Montana n: A state of the northwest United States bordering on Canada. Admitted as the 41st state in 1889. The fourth largest state in the union, it includes vast prairies and numerous majestic mountain ranges.
Syn: Treasure State, Big Sky Country, Last Best Place.
Jones n: slang. An addiction or very deep craving.
Sunday, December 11, 2005
Traveling through this state over the past several years I have been struck with how much opportunity is here. The I-90 corridor across the state is ripe with four diverse cities, a plethora of smaller communities, two universities, has easy access to shipping and transportation. Beautifully situated about midway between Portland and Seattle to the west and St. Paul and the Mississippi shipping corridor to the east. Compared to other parts of the country, real estate is cheap and the cost of living is low. In many ways I am surprised that businesses from all across the country aren't stampeding to take advantage of Montana. Having lived here I am starting to understand better why this is not happening. Again, Montana style plays a part.
On a lot of levels I smell economic booms and growth around here. I see help wanted signs everywhere I go. I have problems staffing my own business. I see people and money coming into the state from California and elsewhere. I see real estate prices rising. But looking deeper I see that the boom is not entirely healthy. Most of those help wanted signs are for service jobs that do not require education or skills. The influx of people is mostly to recreation areas. Much of the rising real estate prices are being caused by outsiders that don't understand local value and bearing influence on the market. Many locals are being priced out of their own communities. High school kids are still looking forward to the day they can get out of this state to a place where there are more opportunities.
Montana growth still has lots of positive potential. If the influx of outsiders could bring with them more business that could be planted here and grow here. Things like technology, publishing, manufacturing, national and international corporations could take advantage of the easy access to both east and west. This would create jobs and incentives for auxiliary business. Our universities would see increased demand, our children would have opportunities to stay for. But before we get all carried away with the details of how to make this happen we should stop and acknowledge Montana style.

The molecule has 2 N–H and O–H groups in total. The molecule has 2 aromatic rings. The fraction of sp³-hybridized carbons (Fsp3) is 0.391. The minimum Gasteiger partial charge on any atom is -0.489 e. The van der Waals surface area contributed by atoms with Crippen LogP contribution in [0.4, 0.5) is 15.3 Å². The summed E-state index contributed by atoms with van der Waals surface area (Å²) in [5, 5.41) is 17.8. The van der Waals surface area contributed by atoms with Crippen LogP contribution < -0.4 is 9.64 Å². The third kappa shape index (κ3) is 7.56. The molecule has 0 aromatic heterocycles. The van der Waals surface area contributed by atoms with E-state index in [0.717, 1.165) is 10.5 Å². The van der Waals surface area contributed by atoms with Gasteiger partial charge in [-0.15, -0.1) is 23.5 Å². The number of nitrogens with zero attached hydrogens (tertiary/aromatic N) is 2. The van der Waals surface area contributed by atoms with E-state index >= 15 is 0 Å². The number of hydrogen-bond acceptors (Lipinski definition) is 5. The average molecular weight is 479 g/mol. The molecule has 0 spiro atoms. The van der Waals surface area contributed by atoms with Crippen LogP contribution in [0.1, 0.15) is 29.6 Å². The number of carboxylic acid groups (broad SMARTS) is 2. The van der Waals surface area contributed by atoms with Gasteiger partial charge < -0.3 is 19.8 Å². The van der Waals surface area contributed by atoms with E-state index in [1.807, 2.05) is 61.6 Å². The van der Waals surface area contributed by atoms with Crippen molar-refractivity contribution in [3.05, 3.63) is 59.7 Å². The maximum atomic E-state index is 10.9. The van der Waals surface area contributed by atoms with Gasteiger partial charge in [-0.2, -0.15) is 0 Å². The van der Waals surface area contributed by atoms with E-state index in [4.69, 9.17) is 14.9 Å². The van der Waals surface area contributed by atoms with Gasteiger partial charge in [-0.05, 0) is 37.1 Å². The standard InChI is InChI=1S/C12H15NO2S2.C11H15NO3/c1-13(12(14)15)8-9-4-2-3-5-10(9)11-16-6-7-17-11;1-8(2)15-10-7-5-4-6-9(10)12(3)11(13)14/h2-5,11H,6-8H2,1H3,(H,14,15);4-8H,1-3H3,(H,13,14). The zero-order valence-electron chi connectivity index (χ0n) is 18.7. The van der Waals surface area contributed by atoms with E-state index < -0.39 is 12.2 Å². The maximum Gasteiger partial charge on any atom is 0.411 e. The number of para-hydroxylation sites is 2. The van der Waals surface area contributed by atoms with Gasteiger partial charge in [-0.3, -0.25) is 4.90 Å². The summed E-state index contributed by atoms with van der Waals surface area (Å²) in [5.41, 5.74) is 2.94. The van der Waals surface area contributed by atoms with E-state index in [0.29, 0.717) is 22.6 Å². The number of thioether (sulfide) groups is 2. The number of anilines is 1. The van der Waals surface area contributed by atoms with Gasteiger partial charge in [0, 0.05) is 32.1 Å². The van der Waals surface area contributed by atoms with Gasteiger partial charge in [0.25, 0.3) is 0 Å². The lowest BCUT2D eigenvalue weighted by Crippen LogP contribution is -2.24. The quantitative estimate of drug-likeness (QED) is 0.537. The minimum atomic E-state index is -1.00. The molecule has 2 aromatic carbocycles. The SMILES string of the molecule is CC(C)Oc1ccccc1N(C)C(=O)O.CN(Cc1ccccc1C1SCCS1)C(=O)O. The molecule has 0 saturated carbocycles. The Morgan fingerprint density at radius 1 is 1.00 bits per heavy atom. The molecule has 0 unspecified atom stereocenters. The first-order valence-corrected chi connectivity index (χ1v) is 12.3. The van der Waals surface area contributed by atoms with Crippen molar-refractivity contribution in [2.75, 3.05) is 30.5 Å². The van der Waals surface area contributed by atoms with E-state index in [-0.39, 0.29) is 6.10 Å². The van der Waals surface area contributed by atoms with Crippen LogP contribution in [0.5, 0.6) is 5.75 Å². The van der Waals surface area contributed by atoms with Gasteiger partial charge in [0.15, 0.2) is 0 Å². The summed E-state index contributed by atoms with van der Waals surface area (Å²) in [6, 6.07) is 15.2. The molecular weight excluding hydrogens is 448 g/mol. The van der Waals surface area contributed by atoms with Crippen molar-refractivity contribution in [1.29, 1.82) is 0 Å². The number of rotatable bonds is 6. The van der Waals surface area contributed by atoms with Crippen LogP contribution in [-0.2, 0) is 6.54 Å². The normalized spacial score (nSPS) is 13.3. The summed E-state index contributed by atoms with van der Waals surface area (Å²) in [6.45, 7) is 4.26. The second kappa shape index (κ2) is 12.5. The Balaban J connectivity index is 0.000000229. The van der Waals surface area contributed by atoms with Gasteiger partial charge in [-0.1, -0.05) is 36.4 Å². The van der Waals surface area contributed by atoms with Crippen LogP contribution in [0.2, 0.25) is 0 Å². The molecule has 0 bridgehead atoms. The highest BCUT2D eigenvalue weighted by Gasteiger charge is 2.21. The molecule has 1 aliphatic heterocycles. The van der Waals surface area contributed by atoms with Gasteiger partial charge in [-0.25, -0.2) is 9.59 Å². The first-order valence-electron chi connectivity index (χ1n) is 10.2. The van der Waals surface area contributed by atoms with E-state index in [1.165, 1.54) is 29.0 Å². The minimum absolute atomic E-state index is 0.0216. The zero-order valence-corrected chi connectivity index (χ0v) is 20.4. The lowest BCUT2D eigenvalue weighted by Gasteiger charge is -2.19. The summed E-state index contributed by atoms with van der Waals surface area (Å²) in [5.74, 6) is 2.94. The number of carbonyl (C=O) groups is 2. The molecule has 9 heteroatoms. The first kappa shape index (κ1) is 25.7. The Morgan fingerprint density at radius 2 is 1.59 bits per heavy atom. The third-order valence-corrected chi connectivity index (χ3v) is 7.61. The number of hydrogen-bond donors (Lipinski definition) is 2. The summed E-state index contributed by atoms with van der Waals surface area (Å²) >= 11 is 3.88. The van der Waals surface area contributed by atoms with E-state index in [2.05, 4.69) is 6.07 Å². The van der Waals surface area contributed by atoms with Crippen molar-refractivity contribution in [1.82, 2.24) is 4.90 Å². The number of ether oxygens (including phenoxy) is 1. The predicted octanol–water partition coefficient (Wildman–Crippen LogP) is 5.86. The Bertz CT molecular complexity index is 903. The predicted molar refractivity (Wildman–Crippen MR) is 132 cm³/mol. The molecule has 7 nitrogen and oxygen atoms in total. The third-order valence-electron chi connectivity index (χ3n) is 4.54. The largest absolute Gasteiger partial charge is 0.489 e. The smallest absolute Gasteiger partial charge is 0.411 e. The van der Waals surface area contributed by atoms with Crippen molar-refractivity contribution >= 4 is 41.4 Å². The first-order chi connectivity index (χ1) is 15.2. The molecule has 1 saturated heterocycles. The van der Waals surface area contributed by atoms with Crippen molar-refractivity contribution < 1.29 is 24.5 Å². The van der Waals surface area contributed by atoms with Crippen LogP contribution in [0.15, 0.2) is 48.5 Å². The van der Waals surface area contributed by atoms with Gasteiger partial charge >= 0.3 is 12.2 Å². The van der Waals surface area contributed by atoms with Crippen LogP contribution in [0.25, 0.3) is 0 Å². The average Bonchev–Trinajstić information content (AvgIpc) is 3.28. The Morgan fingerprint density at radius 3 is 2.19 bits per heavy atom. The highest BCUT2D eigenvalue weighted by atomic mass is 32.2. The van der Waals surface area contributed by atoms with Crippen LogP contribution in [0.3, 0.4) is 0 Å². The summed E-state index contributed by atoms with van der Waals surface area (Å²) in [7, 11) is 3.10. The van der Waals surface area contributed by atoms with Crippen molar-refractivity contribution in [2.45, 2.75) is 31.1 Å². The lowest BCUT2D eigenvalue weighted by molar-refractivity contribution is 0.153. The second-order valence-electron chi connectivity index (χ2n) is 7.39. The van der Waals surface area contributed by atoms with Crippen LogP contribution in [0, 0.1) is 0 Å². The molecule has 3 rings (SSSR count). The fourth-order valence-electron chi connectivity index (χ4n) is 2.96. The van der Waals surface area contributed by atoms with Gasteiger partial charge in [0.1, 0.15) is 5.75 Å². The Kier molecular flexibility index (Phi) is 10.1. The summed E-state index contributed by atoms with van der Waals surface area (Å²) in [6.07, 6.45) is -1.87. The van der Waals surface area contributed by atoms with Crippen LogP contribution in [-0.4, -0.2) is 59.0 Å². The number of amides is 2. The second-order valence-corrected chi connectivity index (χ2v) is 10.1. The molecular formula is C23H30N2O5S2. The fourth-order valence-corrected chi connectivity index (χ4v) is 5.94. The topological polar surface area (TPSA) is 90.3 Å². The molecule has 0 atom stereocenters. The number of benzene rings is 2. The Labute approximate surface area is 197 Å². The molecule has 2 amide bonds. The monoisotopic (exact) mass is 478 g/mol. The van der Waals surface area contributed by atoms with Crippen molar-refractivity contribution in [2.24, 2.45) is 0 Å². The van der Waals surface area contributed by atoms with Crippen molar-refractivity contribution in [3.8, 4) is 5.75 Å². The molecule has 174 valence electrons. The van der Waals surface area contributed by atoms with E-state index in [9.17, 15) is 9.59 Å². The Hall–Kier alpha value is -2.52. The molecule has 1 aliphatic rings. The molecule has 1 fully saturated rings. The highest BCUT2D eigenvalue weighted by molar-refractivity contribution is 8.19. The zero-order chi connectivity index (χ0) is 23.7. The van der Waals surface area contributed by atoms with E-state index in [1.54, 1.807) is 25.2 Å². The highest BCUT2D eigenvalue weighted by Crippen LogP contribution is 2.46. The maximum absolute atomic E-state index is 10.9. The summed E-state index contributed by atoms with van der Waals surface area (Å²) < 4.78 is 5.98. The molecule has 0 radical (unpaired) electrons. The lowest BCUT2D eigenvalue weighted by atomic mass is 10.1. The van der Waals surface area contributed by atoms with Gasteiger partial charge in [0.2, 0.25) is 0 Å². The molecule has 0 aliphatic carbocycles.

Not knowing much about recent history of Montana politics I can only suspect that proposals to these ends have already been made in the various towns, jurisdictions and governments. I suspect the biggest reason we are not already booming into a major international hub of commerce and culture is that the collective voice of Montanans echo with Montana style. This is a place where get-away-from-it-all-ness is valued and cherished and runs counter to the very idea that we should be a major hub of anything. Montanans shy away from the problems that large cities and crowded spaces deal with daily and instead we choose simpler lifestyles. Then there are the values of self sufficiency. We should not have to import the businesses and technologies and people and money that this boom would require because as a self sufficient state we should have what we need right here. It may just take a little longer for us to build for ourselves rather than buy from elsewhere. Montana style is likely to reject growth or outside influence that only uses a part of Montana. Those that only want the recreation or the mining or the natural resources but don't care for the people or the schools or the open space. Artists and musicians and cultural elite's that come here to paint our scenery or bring us some big city culture without supporting, or even acknowledging our own artists and creators. Business that move in needing only laborers and not leaders. Montana has great potential in many areas but Montana style exerts a powerful and subtle force on how that potential can be achieved.
Montana style can be a double edged sword, taking away some opportunities in exchange for its values. As much as I want to live where there is city excitement and booming prosperity I am coming to realize that Montana will not be made over in my image. We have been blessed with a corner of the world that is beautiful and populated with some simple values missing from other places. Self sufficiency, the peace of being away from it all, more neighborly and more freedom. I think I have only begun to understand what Montana really is and what makes it different from any other place I have ever lived. I have more to learn here, more to do here, and I need to spend more time cherishing Montana style.
There is more Jones in the archives: February 2005 March 2005 April 2005 May 2005 June 2005 July 2005 August 2005 September 2005 October 2005 November 2005 December 2005 January 2006 February 2006 March 2006 April 2006 May 2006 June 2006 July 2006 August 2006 September 2006 October 2006 November 2006 December 2006 January 2007 February 2007 March 2007 April 2007 May 2007 June 2007 July 2007 August 2007 September 2007 October 2007 November 2007 December 2007 January 2008 February 2008 March 2008 April 2008 May 2008 June 2008 July 2008 August 2008 September 2008 October 2008 November 2008 December 2008 January 2009 February 2009 March 2009 April 2009 May 2009 June 2009 December 2009 January 2010 May 2014